Impact Of Kerosene Scarcity


Kerosene is easily the most handy source of energy for the Nigerian masses. So, whenever the commodity is scarce, that is, out of reach of the poorer segment of the society, on account of its high price, the impact on our lean resources is enormous. This is so as the commodity is currently sold at over 300 per cent of the government approved price of N50 per litre.

As a result, scare resources would be shifted from other areas of need to purchase kerosene, which currently sells at N150.00 a litre. On the other hand, some citizens who patronize firewood are not finding it cheaper either, as sellers have hiked the price with the increased demand. To get up one morning only to purchase kerosene which majority of the households use on daily basis at thrice its price could be quite destabilising. Besides, the government should endeavour to prioritise the supply of kerosene to forestall a situation whereby adulterated kerosene would find its way into the market.

Experience had shown that with scarcity, desperate users readily patronize sellers of adulterated but cheaper kerosene which often times causes explosions with devastating results. As a result, providing kerosene at affordable price for use by the lower and middle echeleon of society should be of cardinal concern to all stakeholders. Surely, it would not be in anyone’s interest for the authorities to wait until people are killed in the course of using “brown” kerosene which has flooded the market, before action is taken to salvage the situation. It is in this connection that the discordant tunes exuding from the Nigeria National Petroleum Corporation, NNPC, and other stakeholders becomes important as it seems the latter is not quite on top of the situation as it wants the public to believe.

In the wake of this current kerosene scarcity last week, the Group Managing Director of NNPC, Mr. Austen Oniwon, had given assurances that kerosene scarcity would end in ten days. He made the promise after meeting with the Major Oil Marketers Association of Nigeria, (MOMAN). MOMAN comprises, Mobil, Conoil, Total, AP, Mrs Oil and Oando Plc. Reports indicate that it was resolved at the meeting that NNPC would discharge imported kerosene into depots of MOMAN members for distribution nationwide. But this position has been stiffly countered by the Jetty and Tank Farm Owners Association of Nigeria (JEPTFON) and Petroleum Products Marketers Association (DAPPMA, both groups of which comprise the independent petroleum marketers.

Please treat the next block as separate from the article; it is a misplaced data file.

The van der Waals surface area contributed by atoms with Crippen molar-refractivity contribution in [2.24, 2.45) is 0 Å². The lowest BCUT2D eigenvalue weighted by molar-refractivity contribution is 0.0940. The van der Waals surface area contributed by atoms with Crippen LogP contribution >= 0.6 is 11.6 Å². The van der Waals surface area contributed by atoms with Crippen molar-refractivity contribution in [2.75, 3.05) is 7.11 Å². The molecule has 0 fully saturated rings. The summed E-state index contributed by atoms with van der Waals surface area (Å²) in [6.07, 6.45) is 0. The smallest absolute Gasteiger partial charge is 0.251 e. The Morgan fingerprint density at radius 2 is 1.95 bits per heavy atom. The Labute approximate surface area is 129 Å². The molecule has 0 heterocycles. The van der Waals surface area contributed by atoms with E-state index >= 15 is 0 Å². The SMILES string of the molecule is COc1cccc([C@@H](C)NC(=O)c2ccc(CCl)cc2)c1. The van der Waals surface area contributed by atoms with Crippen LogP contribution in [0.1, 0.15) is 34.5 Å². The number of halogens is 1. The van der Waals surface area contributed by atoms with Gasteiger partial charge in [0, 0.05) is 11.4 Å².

Their contention is clear. If they are excluded from the distribution of the product, which NNPC plans to restrict to MOMAN members, there would be a disaster. According to them, the excluded stakeholders control about 80 per cent of infrastructure for efficient reception storage and distribution of Petroleum Products across the country.

If this were so, what does the NNPC expect that the MOMAN would do? The magic, moreover, now that JEPTFON and DAPPMA are accusing NNPC of bias in favour of the major oil marketers. Aside from this however, is the truth NNPC has so far failed to tell kerosene users. The problem appears to be in the name of the product which is technically christened, Dual  Purpose Kerosene (DPK), which is being diverted to other sales outlets by marketers, preferably the airports, where it is sold as aviation fuel (JETAI) at N150 per litre.  So, this is the mischief NNPC intends to checkmate by restricting distribution to only MOMAN members? Obviously, with the capitalist motive of profit maximisation, marketers would naturally be attracted to wherever they would make maximum profit, hence their preference for the airports. However, if the product had been available in sufficient quantity, there would be enough for aircrafts and so for other consumers.

All put together, it appears that the current kerosene shortage would not abate soon since the product is in high demand by aircraft operators, who use it as aviation fuel. Given this scenario, the NNPC should device more ingenious way of distributing kerosene to ensure it gets to the low income group and middle class citizens who depend so much on it. The restriction of the 30,000 metric tones of kerosene recently imported into the country to only major marketers would not serve the interest of the masses. If NNPC goes ahead with its plan of not carrying other stakeholders along, the latter could devise other means of getting back at the NNPC.

At the end of the day, while the groups flex muscles, the suffering of the majority of Nigerians who use kerosene for cooking would be deepening. Besides, with the new administration of hope in place, time has come for us to break whatever jinx that makes our refineries either non-functional, or only functioning at minimal level. If our refineries are made to meet their social responsibilities, I believe Nigeria is too big to be talking of kerosene scarcity. Now is the time for the government to act in the peoples’ favour.